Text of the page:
10 the 7th of October, 1992. Do you remember saying that?

11 A. Yes, precisely so.

12 Q. Do you remember somebody else who was supposed to be exchanged

13 with you from Zasavica as well on that same day?

14 A. Well, I regret to say that I cannot remember that person right

15 now, but I know that I didn't go alone.

16 Q. So you cannot remember the name of any person who, together with

17 you, on that day, was transported from Zasavica to Bosanski Samac, to the

18 area in front of the secondary school, which is where the people left from

19 to be exchanged?

20 A. I did not think -- I have not thought about that in the past ten

21 years, and I can't tell you that right now. Such things were not

22 important to me.

23 Q. Madam, you mentioned yesterday that there were several groups of

24 people standing in front of the buses. There was a group of you, people

25 from Zasavica, then there was a group of beaten-up people, and then there

Page 10425

1 were also people from Bosanski Samac. So can you remember the name of

2 anybody else who was present there on the 7th of October, when you failed

3 to get exchanged?

4 A. Yes, I can, very well.

5 Q. Can you tell me who went then, on that day?

6 A. The wife of Dedo Halilovic, with her son. I can't remember his

7 name right now. I think it was Faruk or something like that.

8 Q. And you can't remember anybody from Zasavica?

9 A. It must have been the people whom I didn't know very well. I was

10 very ill at the time and very much scared, on account of all of that.

11 Q. Can you tell me, please: What is the name of Dedo Halilovic's

12 wife? Was it Ismeta?

13 A. Yes, Ismeta.

14 Q. And there was a child with her?

15 A. Yes, a son, some 15 years old.

16 MR. KRGOVIC: [Interpretation] Your Honours, I would like to

17 introduce as a document a list of people to be exchanged, dated 5th

18 November, 1992. I apologise. These are the women designated to be

19 exchanged on the 7th of October. This is the Prosecution's document. We

20 don't have the translation. Because this witness mentioned this event,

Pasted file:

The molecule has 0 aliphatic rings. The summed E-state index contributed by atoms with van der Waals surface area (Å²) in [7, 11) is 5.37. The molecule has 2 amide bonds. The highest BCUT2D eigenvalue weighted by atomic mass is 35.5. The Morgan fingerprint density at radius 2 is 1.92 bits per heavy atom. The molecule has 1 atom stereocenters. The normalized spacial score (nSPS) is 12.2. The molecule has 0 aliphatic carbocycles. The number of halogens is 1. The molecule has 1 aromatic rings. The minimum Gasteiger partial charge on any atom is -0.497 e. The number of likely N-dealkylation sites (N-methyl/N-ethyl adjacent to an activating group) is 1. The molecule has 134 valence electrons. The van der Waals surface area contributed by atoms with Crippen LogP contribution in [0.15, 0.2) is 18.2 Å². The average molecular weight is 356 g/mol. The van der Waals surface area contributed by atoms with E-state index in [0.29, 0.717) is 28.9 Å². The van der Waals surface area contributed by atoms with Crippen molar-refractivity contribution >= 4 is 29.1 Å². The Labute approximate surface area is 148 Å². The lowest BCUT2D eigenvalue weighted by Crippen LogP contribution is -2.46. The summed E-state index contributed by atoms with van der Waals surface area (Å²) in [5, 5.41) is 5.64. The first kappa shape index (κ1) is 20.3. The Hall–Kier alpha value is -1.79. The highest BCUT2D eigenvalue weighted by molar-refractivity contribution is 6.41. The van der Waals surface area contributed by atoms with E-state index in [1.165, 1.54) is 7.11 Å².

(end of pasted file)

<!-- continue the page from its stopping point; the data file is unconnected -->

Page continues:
21 and this is the Prosecution's document, and only upon hearing the

22 testimony of this witness we'll learn that she attempted to get exchanged

23 on the 7th of October. So if we could please have this document

24 introduced as an ID document. It has only a heading and a list of names.

25 Immediately upon receiving this information, we sent this document to be

Page 10426

1 translated, and, as I told you, we learned of this upon hearing this

2 witness's testimony that she had attempted to get exchanged on the 7th of

3 October.

4 JUDGE MUMBA: All right. Ms. Reidy.

5 MS. REIDY: May I just correct the record on that? Because it's

6 simply not true. The fact that this witness was taken for an exchange

7 earlier in October and that she ended up in fact not being put on the

8 exchange has been part of her statement which was disclosed -- it's

9 paragraph 91 of her statement. It was disclosed to Defence before this

10 witness took the stand. They've had it for the whole time that the prior

11 witness has been on the stand. That was three weeks. So it's simply not

12 yesterday that they heard it. It is a Prosecution document to the extent

13 that in the process of disclosure under Rule 66(A), we disclosed it, but

14 this is not the first time that they know this witness went through to one

15 failed exchange and wasn't exchanged. So just for the record.

16 JUDGE MUMBA: Yes. It's important to clarify that so that we

17 know.

18 Mr. Krgovic, it's now Mr. Lukic. Yes.

19 MR. LUKIC: [Interpretation] I apologise, Your Honours. Let us

20 just clarify this. We don't want to create an even greater confusion. We

21 hope the Trial Chamber will understand the position of the Defence of

22 Miroslav Tadic, for a technical reason. The Prosecution delivered to us

23 the lists for exchange as their evidence. These were all in B/C/S, and we

24 did receive it during the discovery stage. We also have our lists that we

25 disclosed to the Prosecution. We always try to prepare the translation in

Page 10427

1 advance so that we can have it for each relevant witness, but sometimes we

2 can't coordinate this perfectly, and sometimes errors do occur. So this

3 list and the other list, dated 5th November, were submitted for

4 translation. We have not received the translation yet, but we hereby

5 apply to you to allow us to introduce this document as an ID document, and

6 we hope to receive translation in a few days. And I do apologise to you,

7 Your Honours.

8 JUDGE MUMBA: Very well.

9 Mr. Krgovic, you can proceed.

10 MR. KRGOVIC: Can you put on the ELMO this document, please.

11 JUDGE MUMBA: Can we have it numbered for identification purposes,

12 please.

13 THE REGISTRAR: Yes, Your Honours. It's D67/3 ter ID. Thank you.

14 MR. KRGOVIC: [Interpretation]

15 Q. Mrs. Kapetanovic, please take a good look at this list.

16 A. Yes, I did.

17 Q. Please read the heading, the one that is highlighted in yellow,

18 and not fast, please.

19 A. "Republika Srpska, Serbian municipality of Bosanski Samac,

20 commission for exchange of prisoners and arrested civilians, Bosanski

21 Samac, the 5th of October, 1992. List of women to be exchanged in

22 Dragalici on the 7th of October, 1992."

23 Q. Now, please take a look at these names. Do you know anybody else

24 in addition to the wife of Dedo Halilovic?

25 A. I'm glad here to see the name of Ismeta Halilovic, which means

Page 10428